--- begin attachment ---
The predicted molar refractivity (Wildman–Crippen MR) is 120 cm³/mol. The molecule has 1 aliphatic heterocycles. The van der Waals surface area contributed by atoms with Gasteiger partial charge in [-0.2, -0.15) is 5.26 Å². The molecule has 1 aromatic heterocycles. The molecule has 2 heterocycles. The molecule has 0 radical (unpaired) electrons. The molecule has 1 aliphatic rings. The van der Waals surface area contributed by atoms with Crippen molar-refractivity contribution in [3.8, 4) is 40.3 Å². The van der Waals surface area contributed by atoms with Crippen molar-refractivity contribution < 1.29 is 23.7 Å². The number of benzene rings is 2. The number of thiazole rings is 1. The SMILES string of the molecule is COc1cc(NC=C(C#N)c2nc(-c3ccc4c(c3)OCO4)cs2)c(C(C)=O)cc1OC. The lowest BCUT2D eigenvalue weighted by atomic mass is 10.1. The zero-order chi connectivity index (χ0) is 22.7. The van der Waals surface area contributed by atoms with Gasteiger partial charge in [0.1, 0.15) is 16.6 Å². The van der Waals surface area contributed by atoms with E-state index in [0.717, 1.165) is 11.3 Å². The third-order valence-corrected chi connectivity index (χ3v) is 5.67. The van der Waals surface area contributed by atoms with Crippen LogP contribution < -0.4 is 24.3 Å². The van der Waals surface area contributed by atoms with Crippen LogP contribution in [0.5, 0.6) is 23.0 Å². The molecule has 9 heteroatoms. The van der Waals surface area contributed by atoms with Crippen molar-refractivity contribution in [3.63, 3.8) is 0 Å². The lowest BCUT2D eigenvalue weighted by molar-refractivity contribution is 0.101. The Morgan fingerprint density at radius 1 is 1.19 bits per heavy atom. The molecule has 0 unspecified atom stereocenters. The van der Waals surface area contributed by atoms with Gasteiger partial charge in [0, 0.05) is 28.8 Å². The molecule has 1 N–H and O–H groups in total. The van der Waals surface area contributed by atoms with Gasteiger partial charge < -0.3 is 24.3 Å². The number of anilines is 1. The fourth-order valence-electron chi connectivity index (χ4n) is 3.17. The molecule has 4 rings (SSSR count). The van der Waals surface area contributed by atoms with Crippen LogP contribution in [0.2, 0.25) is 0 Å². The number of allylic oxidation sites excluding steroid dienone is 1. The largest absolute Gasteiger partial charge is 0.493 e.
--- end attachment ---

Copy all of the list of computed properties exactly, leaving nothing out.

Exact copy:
The predicted molar refractivity (Wildman–Crippen MR) is 120 cm³/mol. The molecule has 1 aliphatic heterocycles. The van der Waals surface area contributed by atoms with Gasteiger partial charge in [-0.2, -0.15) is 5.26 Å². The molecule has 1 aromatic heterocycles. The molecule has 2 heterocycles. The molecule has 0 radical (unpaired) electrons. The molecule has 1 aliphatic rings. The van der Waals surface area contributed by atoms with Crippen molar-refractivity contribution in [3.8, 4) is 40.3 Å². The van der Waals surface area contributed by atoms with Crippen molar-refractivity contribution < 1.29 is 23.7 Å². The number of benzene rings is 2. The number of thiazole rings is 1. The SMILES string of the molecule is COc1cc(NC=C(C#N)c2nc(-c3ccc4c(c3)OCO4)cs2)c(C(C)=O)cc1OC. The lowest BCUT2D eigenvalue weighted by atomic mass is 10.1. The zero-order chi connectivity index (χ0) is 22.7. The van der Waals surface area contributed by atoms with Gasteiger partial charge in [0.1, 0.15) is 16.6 Å². The van der Waals surface area contributed by atoms with E-state index in [0.717, 1.165) is 11.3 Å². The third-order valence-corrected chi connectivity index (χ3v) is 5.67. The van der Waals surface area contributed by atoms with Crippen LogP contribution < -0.4 is 24.3 Å². The van der Waals surface area contributed by atoms with Crippen LogP contribution in [0.5, 0.6) is 23.0 Å². The molecule has 9 heteroatoms. The van der Waals surface area contributed by atoms with Crippen molar-refractivity contribution in [3.63, 3.8) is 0 Å². The lowest BCUT2D eigenvalue weighted by molar-refractivity contribution is 0.101. The Morgan fingerprint density at radius 1 is 1.19 bits per heavy atom. The molecule has 0 unspecified atom stereocenters. The van der Waals surface area contributed by atoms with Gasteiger partial charge in [0, 0.05) is 28.8 Å². The molecule has 1 N–H and O–H groups in total. The van der Waals surface area contributed by atoms with Gasteiger partial charge < -0.3 is 24.3 Å². The number of anilines is 1. The fourth-order valence-electron chi connectivity index (χ4n) is 3.17. The molecule has 4 rings (SSSR count). The van der Waals surface area contributed by atoms with Crippen LogP contribution in [0.2, 0.25) is 0 Å². The number of allylic oxidation sites excluding steroid dienone is 1. The largest absolute Gasteiger partial charge is 0.493 e.